For some time I’ve been curious as to how events happen on Google+. From the very first moments of connecting with someone, all the way through to a blossoming relationship. It is fascinating that after some time in the Google+ environment we can all increasingly understand how relationships ‘work’ or don’t and how every event could be considered as ‘significant’.
So, what then does significant mean?
This is a central premise to understanding how relationships form through every seemingly small exchange.
Here is a definition from this source: sig·nif·i·cant
How does this relate to Google+?
Some events will be more significant than others, and some will set up a quick trajectory to the next events expressed through the dynamics of that relational exchange. Things sometimes will ‘just happen’ but so often it is the initial seeds that are sown that will bear fruit down the line. This is life, but with Google+ there has been an opportunity to ‘see this process’ happen.
Why has this happened now?
Think about it this way, with Facebook you are formed through the constraints and representations how people saw you in the past (as it is largely friends/family/colleagues), and with Twitter it is very much perspective being delivered in the present – but in neither situation do we have the opportunity to throw our content to the world and sustain a conversation over months on a topic. This is where Google+ has taken ‘blogging’ within the platform, to a place where conversations are no longer ‘bound’ by personal history, with their patterns and roles.
With your time Google+ you may well find that you increasingly realise how a relationship, and its nature, have formed through actions. And if you watch carefully you will see why you respond to people in a certain way when the circumstance arises. This is when the past actions bear fruit, as it were.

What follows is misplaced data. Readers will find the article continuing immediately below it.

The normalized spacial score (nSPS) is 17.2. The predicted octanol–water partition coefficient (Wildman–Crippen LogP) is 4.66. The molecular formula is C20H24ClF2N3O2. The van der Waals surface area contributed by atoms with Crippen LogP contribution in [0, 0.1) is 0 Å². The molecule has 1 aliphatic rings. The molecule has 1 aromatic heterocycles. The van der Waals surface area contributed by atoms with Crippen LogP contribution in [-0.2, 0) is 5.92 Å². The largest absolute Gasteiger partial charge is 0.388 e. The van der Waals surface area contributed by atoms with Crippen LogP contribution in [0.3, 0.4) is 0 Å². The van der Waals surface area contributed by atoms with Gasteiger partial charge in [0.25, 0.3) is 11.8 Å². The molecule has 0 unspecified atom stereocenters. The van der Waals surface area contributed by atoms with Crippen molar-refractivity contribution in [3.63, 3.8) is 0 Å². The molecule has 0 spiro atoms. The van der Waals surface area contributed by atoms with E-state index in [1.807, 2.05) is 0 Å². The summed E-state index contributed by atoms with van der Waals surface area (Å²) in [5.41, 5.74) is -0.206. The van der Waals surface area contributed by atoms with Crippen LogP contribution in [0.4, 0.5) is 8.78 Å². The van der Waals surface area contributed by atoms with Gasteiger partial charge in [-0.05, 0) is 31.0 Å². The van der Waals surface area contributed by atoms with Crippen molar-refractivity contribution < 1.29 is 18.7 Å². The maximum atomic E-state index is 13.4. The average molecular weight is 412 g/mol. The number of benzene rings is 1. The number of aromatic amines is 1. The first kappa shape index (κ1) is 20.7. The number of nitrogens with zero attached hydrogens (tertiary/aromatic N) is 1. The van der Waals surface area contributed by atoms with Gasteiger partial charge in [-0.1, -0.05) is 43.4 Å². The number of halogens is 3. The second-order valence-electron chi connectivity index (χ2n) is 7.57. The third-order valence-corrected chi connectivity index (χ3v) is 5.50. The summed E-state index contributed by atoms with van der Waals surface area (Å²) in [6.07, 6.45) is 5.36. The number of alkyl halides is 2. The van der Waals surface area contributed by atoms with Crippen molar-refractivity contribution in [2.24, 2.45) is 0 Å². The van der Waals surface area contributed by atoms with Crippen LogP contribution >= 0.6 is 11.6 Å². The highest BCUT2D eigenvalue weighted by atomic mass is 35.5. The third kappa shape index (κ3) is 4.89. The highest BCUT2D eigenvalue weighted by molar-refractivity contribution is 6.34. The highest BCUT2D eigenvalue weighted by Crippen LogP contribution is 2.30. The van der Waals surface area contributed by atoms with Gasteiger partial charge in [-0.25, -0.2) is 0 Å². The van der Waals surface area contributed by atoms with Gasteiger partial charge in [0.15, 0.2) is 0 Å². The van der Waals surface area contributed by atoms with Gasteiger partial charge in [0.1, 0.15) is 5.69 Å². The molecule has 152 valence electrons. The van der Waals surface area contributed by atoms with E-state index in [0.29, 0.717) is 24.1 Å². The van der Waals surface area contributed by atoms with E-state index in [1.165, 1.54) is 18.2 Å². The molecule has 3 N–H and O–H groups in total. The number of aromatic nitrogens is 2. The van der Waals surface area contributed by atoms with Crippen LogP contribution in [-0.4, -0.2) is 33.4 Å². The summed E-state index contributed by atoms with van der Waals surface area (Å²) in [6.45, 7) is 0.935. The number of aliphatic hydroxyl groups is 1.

So, how does do the signals play out?
For example, even when we +1, or not, we are sending a signal to that person. And assuming that signal is received, often competing to be heard through the noise of all other competing signals, the person receives that as an experience (your face appears in their notifications with the +1 that you’ve made – and note that a person cannot turn off the +1s). This will often lead to a positive emotional experience. It is possible, however, that the absence of even a +1 can indicate that a person is intentionally refusing to close the loop on that comment. It is when there is closure that the relationship ‘feels ok’ – there isn’t something hanging.
What does this mean?
All of these actions are data stored in your algorithm. As does the act of unblocking, and all the events that lead up to that event too. The really incredible thing is how these actions will also be determinable as to the origination. The original cause, the perception the person has built up through similar actions, and the consequential action taken in that circumstance to that person can now be known.
On Google+ many of our behaviours could be intepreted as significant by the other person. One cannot see all of the influences as a whole, but through making reasonable assumptions having seen patterns play out time and time again, we are able to understand how a particular trajectory in a relationship occurs. The more ‘data’ we have built up personally on the reasons events happen, the more we can reflect and understand ourselves and the nature of relationships we form on Google+; and the future is determined by every interaction we have, and how the person perceives that interaction. This has been happening all along, of course, but now the difference is Google+ has given us a context
It is really amazing and a great opportunity to understand what it means to be human.